How Porsche created a rare Mirage for the next ‘Transformers’ movie
AUSTIN, Texas — Cool cars are essential to the “Transformers” movie franchise, with vehicles such as the Chevy Camaro inextricably connected to Autobots characters such as Bumblebee. The star car of the latest installment, “Transformers: Rise of the Beasts,” out June 9, is the rare and revered Porsche 911 Carrera RS 3.8, which transforms into the cocky Autobot Mirage voiced by Pete Davidson.
Little is known about the movie and Mirage other than what fans could glean from a 30-second teaser for the film that debuted during the recent Super Bowl. But it’s clear the silver and blue-striped classic Porsche has a starring role since it’s the ride of leading man Anthony Ramos, and that it can create multiple versions on itself to evade police and likely any Decepticons in pursuit.
At South by Southwest in Austin, Texas, this past weekend, the movie’s producer and several principals from Porsche who supported the making of the film shared a stage and revealed a bit more about the iconic car’s role and what it takes to prepare a classic Porsche for the rigors of a big-budget action movie.
Only 55 1993 Porsche 911 Carrera RS 3.8s were built as a one-off homologation special for the 3.8 RSR racecar, and the model has sold for more than $1.5 million at auction. So replicas had to be built for the movie. “We wouldn’t want to wreck a historic car like that,” said Owen Shively, CEO of RTTM, which represents Porsche Cars North America in entertainment and product placement.
Shively oversaw building of the 911 Carrera RS 3.8 replicas. “I’ve never even seen one, but I had to go out and make five of them in a very short order,” he said. It helped that, while the 911 Carrera RS 3.8 is unique, it shares a chassis with 911s across more than three decades.
“It has the same general shell,” said Shively. “What allows us to do that is the 911 tub from 1965 to 1998. You can use that base and build it into a RS 3.8.”
When it came to sourcing parts to create authentic replicas for the movie, which is set in 1994, it also helped that Shively knows 1990s Porsches and a lot of their owners. “I was fortunate that in the ‘90s I worked at a Porsche shop in Reno called Sport Haus managing the parts department,” Shively said. “With my background in motorsports and with Porsche, we were able to go to owners and find spare parts. People just opened their garages to us.”
“That’s a very unique thing,” film producer Lorenzo di Bonaventura said. “I’ve worked with a lot a brands, but the passion of the Porsche owners and their willingness to give was amazing — and we benefited from it. I’ve never seen that kind of enthusiasm for something they own.”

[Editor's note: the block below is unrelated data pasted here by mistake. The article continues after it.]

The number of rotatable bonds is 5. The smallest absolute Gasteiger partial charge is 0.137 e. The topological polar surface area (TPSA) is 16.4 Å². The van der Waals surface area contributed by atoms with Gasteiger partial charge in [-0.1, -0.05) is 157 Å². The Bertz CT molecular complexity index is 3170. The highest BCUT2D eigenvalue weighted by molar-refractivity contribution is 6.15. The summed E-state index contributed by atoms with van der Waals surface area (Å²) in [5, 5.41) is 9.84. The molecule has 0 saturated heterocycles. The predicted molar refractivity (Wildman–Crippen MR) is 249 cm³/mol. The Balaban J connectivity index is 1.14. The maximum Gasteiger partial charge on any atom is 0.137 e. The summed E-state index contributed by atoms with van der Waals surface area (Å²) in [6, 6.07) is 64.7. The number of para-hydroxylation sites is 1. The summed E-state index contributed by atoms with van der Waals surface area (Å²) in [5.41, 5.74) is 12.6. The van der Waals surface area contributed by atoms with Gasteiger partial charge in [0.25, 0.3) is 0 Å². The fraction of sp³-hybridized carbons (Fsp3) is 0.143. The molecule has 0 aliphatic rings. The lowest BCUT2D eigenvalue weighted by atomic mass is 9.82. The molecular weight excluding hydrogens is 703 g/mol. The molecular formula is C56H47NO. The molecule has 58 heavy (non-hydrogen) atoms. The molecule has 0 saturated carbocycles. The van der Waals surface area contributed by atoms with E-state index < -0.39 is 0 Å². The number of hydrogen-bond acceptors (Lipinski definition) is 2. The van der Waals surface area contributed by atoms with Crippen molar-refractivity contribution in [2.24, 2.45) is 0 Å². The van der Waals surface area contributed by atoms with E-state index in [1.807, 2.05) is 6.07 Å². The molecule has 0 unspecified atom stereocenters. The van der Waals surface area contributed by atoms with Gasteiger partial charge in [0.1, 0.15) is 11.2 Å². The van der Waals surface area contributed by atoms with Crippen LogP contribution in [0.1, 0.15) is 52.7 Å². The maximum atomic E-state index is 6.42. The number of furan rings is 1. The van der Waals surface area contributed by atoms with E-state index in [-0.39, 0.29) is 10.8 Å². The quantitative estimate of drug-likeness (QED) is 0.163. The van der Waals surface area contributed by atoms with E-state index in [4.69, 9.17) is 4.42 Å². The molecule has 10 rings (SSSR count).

Keeping the replicas running and ready for Mirage’s scenes was another challenge. “We brought in technicians from Porsche so that if something went wrong, they could work on them on the spot and maintain them overnight so that production would keep rolling,” said Scott Baker, director of marketing communications for Porsche Cars North America.
The location call time was typically 3 a.m., Baker added. “And this isn’t a single day, but over weeks that they’re adjusting to something that may happen in a shot sequence and if a car needs to be fixed.”
“And it wasn’t just a matter of weeks, but across three countries where the film was shot – and we beat the hell out of them,” added di Bonaventura. “With a big Hollywood movie like this, losing a day of production can cost anywhere from $250,000 to $500,000. If a car doesn’t work, it’s a big problem. There was a lot of pressure on Porsche to keep the cars running because it’s the marquee vehicle when you see the movie.”
Each car also had a specific role during filming, Shively said. “One had to go backwards, another had to jump. They’re all designed as a specialist and had to perform under extreme conditions.”
“We approached it like a competition situation, just like coming into a pit stop when you have to turn the cars around and get them back out,” said Shively. “Between takes, they have to come off set and go back to keep production going.
“If you approach filmmaking the same way you approach motorsports,” he said, “then you’re always going to win.”